MACON, Ga. – A Georgia cattle broker was sentenced to prison and was ordered to pay millions in restitution after he pleaded guilty to wire fraud in a scheme defrauding an investor of $2.1 million.
Collis Robert Todd, aka C. Robert Todd, aka Collis Todd, aka Robert Todd, aka Robert C. Todd, 65, of Jesup, Georgia, was sentenced to serve 33 months in prison to be followed by three years of supervised release by U.S. District Judge Marc Treadwell on Wednesday, Sept. 29, after previously pleading guilty to wire fraud. In addition, Todd was ordered to pay $2,137,000 in restitution to the victim. There is no parole in the federal system.
“The U.S. Attorney’s Office will always seek to hold investment predators accountable for their criminal actions, ” said Acting U.S. Attorney Peter D. Leary. “The FBI and our law enforcement partners are doing everything in our power to protect individuals and businesses from fraud and harm.”
“Todd is paying the price for deceiving an investor into believing his money would make legitimate profits instead of going directly into Todd’s pockets,” said Chris Hacker, Special Agent in Charge of FBI Atlanta. “It is a warning to investors to be very careful where they entrust their money and a warning to investment predators that the FBI is committed to uncovering fraud no matter how clever they think their schemes are.”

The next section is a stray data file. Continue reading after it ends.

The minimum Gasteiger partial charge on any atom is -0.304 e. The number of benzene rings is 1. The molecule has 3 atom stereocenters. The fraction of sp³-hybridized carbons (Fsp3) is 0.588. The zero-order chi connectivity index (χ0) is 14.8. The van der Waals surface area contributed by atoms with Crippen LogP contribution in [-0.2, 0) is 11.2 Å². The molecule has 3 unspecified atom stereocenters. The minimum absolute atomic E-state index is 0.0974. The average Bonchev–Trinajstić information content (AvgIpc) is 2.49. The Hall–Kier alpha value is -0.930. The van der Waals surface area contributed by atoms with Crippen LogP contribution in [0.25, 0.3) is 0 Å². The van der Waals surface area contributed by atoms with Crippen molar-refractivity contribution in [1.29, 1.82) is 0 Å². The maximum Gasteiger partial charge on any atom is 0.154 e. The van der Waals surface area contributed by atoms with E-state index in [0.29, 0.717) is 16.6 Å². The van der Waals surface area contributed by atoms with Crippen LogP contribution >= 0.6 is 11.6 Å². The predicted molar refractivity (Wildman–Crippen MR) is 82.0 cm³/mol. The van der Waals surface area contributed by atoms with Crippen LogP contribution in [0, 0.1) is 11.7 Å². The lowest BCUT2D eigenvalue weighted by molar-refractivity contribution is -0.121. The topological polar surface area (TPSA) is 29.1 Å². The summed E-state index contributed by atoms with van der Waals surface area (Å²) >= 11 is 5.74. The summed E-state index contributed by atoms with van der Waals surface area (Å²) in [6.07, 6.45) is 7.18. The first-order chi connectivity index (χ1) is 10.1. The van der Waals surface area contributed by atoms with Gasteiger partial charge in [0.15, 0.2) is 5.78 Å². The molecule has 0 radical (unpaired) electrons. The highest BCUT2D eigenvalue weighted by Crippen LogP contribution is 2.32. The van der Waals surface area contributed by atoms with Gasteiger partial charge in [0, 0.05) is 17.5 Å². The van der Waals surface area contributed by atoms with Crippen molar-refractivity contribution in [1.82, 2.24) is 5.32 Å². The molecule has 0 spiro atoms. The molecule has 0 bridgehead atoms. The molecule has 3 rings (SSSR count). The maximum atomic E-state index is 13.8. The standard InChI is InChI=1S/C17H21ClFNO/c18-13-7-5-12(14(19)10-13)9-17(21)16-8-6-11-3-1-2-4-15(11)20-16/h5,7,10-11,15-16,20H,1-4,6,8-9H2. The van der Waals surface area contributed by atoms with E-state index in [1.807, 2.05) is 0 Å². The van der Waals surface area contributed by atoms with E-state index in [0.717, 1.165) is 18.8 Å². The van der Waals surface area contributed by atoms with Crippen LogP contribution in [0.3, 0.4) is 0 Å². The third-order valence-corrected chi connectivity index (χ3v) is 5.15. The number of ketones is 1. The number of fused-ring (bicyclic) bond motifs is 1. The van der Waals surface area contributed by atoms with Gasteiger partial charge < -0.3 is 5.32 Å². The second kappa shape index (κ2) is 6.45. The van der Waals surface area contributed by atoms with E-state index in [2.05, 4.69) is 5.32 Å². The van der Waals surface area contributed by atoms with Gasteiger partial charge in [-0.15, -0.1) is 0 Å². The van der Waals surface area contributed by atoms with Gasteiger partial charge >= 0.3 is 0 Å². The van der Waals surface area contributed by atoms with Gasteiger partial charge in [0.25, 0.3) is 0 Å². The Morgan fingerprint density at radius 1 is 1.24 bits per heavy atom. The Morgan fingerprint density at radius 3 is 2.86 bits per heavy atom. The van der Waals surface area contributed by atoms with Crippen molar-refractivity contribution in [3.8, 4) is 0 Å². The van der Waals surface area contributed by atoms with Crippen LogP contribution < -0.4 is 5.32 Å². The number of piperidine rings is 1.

Todd worked as a cattle and corn broker from 2008 through 2017. During that time, Todd entered into an agreement with an investor who supplied the money used to execute deals negotiated and conducted by Todd. The general understanding was that profits would be split evenly. Todd did not invest the money as promised in certain deals, instead using it for his own purposes. Todd sometimes sent money back to the investor representing the amount to be profit, which was not true. This was done to disguise Todd’s theft and to keep the investor investing in current and future deals. Todd’s deceit continued when he made a phone call on Nov. 6, 2016, to the investor’s business manager, claiming he would sell cows and calves he previously purchased on behalf of the investor, with the investor’s money, as part of the “Big Cow” deal and transmit the proceeds to the investor. In fact, the cows and calves did not exist. The investor lost $2,137,000 in the scheme.
The case was investigated by the FBI.
Assistant U.S. Attorney Paul McCommon prosecuted the case.
Department of Justice
Office of the U.S. Attorney
Middle District of Georgia